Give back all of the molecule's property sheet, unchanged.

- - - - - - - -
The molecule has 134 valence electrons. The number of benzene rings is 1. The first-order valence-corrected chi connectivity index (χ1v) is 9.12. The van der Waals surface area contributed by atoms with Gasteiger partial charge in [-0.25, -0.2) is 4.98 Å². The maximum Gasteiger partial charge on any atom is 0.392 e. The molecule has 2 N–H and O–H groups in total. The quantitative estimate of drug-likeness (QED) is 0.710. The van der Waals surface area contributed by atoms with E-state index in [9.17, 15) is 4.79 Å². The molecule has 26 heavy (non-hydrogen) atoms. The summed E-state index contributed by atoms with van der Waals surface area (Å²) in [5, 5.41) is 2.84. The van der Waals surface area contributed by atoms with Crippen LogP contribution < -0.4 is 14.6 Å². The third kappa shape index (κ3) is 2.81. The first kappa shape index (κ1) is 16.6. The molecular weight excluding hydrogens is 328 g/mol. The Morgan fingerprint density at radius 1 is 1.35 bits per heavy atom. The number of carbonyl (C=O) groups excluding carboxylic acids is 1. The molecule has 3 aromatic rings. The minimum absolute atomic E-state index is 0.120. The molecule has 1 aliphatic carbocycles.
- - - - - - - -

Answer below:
The molecule has 134 valence electrons. The number of benzene rings is 1. The first-order valence-corrected chi connectivity index (χ1v) is 9.12. The van der Waals surface area contributed by atoms with Gasteiger partial charge in [-0.25, -0.2) is 4.98 Å². The maximum Gasteiger partial charge on any atom is 0.392 e. The molecule has 2 N–H and O–H groups in total. The quantitative estimate of drug-likeness (QED) is 0.710. The van der Waals surface area contributed by atoms with E-state index in [9.17, 15) is 4.79 Å². The molecule has 26 heavy (non-hydrogen) atoms. The summed E-state index contributed by atoms with van der Waals surface area (Å²) in [5, 5.41) is 2.84. The van der Waals surface area contributed by atoms with Crippen LogP contribution < -0.4 is 14.6 Å². The third kappa shape index (κ3) is 2.81. The first kappa shape index (κ1) is 16.6. The molecular weight excluding hydrogens is 328 g/mol. The Morgan fingerprint density at radius 1 is 1.35 bits per heavy atom. The number of carbonyl (C=O) groups excluding carboxylic acids is 1. The molecule has 3 aromatic rings. The minimum absolute atomic E-state index is 0.120. The molecule has 1 aliphatic carbocycles.